Oil prices have been cut in half in six months, hitting a large swath of energy stocks in the process. But where there’s pain, there’s usually opportunity, making now a good time to take a close look at mutual funds that offer exposure to energy stocks.
Picking the best individual energy stocks right now might be just as hard (and arguably just as foolish) as trying to call a bottom in crude oil. How long will Saudi Arabia continue its current production levels, in the face of lower demand, to push down oil prices and squeeze out competition? Is the $50 per barrel range a good target or might it be $40, or even lower?
You don’t know. I don’t know. So don’t play a guessing game.
Instead, you can play this international oil standoff the smart way by avoiding the temptation of trying to pick specific energy stocks off the bottom, and instead just buying into a diversified mutual fund to ride the sector back up. And if prices keep falling, you can keep dollar-cost averaging down for what eventually will become one of the best long plays in recent memory.
Here are three of the best mutual funds to buy if you want to play a long-term bounce in energy.
Best Mutual Funds for Energy Stocks: Vanguard Energy (VGENX)
Expense Ratio: 0.38% (or $38 annually for every $10,000 invested)
The energy stocks that are most vulnerable to falling oil prices typically are the smaller ones. Thus, you may want to consider an sector mutual fund, such as Vanguard Energy Fund Investor Shares (VGENX), that focuses on large-cap energy stocks.
The Vanguard Energy portfolio consists primarily of large growth and large value energy stocks, with nearly three-fourths of the regional exposure in North America. Top holdings include rock-solid energy blue chips such as Exxon Mobil Corporation (XOM) and Chevron Corporation (CVX).
VGENX’s performance ranks in the top third of the equity energy fund category for the tumultuous three-month period behind us. And as far as long-term performance is concerned, Vanguard Energy’s 10- and 15-year returns rank in the top quartile.
Investors wanting to buy into energy stocks will find that Vanguard Energy is among the best mutual funds, offering long-term prospects without excessive short risk — all for low expenses and a small minimum initial purchase of $3,000.
Best Mutual Funds for Energy Stocks: Fidelity Select Natural Gas Portfolio (FSNGX)
Expense Ratio: 0.84%
Another low-cost, diversified choice for buying into energy stocks is Fidelity Select Natural Gas Portfolio (FSNGX).
Along with crude oil, natural gas prices have fallen into the gutter. Thus, FSNGX — which invests primarily in energy stocks that produce, transmit or distribute natural gas, or that provide services to companies involved in natural gas — is one of the most natural ways to try to play a rebound in this particular energy arena.
Because of the natural gas focus, FSNGX is missing many of the bigger names held by funds that focus heavily on North American energy, but you still will see some prominent companies like Devon Energy Corp (DVN), which are mixed in with midcap companies, as well as utilities such as NiSource Inc. (NI).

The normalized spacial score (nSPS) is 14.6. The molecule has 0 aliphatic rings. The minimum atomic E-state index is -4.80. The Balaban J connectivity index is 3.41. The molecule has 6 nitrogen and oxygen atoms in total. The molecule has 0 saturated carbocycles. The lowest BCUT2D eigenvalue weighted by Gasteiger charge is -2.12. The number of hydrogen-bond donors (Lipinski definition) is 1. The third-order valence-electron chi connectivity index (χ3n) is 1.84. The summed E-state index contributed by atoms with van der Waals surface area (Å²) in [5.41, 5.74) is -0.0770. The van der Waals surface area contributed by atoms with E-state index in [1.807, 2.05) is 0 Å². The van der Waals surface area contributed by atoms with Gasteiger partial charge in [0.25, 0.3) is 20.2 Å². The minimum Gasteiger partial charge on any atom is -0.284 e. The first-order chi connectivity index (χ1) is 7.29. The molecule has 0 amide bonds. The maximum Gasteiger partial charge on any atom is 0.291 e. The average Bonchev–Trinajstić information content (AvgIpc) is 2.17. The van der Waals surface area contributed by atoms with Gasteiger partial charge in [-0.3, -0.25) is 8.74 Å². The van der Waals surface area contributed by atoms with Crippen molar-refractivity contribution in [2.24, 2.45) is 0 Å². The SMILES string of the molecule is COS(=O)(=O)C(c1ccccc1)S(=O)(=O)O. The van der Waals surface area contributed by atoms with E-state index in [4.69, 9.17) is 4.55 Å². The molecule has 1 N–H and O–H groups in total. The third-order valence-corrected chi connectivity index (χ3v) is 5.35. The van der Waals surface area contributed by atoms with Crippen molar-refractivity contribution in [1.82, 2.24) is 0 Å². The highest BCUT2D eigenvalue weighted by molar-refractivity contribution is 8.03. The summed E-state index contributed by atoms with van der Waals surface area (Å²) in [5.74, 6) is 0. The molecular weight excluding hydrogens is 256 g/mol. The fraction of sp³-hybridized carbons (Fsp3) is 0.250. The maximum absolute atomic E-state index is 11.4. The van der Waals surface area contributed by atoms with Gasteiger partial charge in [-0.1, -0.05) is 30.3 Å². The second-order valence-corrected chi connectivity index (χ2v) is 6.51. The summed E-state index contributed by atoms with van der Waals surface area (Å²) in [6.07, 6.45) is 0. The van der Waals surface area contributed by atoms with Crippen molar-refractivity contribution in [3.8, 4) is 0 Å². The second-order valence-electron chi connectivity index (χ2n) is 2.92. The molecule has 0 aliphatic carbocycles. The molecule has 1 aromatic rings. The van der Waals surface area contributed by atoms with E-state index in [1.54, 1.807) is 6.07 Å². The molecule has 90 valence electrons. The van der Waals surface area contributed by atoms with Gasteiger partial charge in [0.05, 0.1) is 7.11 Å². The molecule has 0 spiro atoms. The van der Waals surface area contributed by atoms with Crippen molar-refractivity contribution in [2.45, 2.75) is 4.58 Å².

Since taking the helm of FSNGX in 2012, manager Ted Davis, along with the stellar-as-usual Fidelity analyst support, has put up good performance numbers compared to the average equity energy sector fund. The three-year annualized return puts Fidelity Select Natural Gas into the top third among category peers.
Meanwhile, FSNGX’s expenses are below average, and the fund is very accessible, requiring just $2,500 for a minimum initial investment.
Best Mutual Funds for Energy Stocks: ProFunds Oil Equipment Service & Distribution Fund Investor Class (OEPIX)
Expense Ratio: 1.73%
If you feel a bottom for oil is near and you are willing to take on more volatility and risk for the prospects of higher returns as oil recovers, ProFunds Oil Equipment Service & Distribution Fund Investor Class (OEPIX) may be the mutual fund for you.
ProFunds’ mutual funds are not for the risk-averse investor, to say the least. Many ProFunds portfolios routinely employ leveraged investment techniques that can magnify both gains and losses, and result in greater fluctuations in value than the respective benchmark. According to ProFunds, each geared (leveraged or inverse) ProFund seeks a return that is a multiple (e.g., 2x, -1x) of the return of an index or other benchmark (target) for a single day.
OEPIX, for instance, seeks daily investment results, before fees and expenses, that are 1.5 times the return of the Dow Jones U.S. Oil Equipment, Services & Distribution Index, meaning the fund can enhance your gains — but also accelerate your losses. The fund holds 40 energy stocks and is very top-heavy, with its 10 largest holdings representing more than 50% of the total portfolio. Schlumberger Limited (SLB) and Halliburton Company (HAL) alone represent 36% of the OEPIX’s holdings.
The fund’s lack of truly broad diversification and the nature of leveraged funds do make OEPIX a fairly risky fund. But the flip side of that is OEPIX is most heavily invested in the kind of companies that have the financial resources to weather this slump in oil. Plus, the higher risk also comes with the potential for more gains when oil prices rebound.
Investors interested in OEPIX will need a bit of a chunk of change to buy in, with a minimum $15,000 required for the initial investment. And that leverage also costs you in a high expense ratio.
As of this writing, Kent Thune did not hold a position in any of the aforementioned securities. Under no circumstances does this information represent a recommendation to buy or sell securities.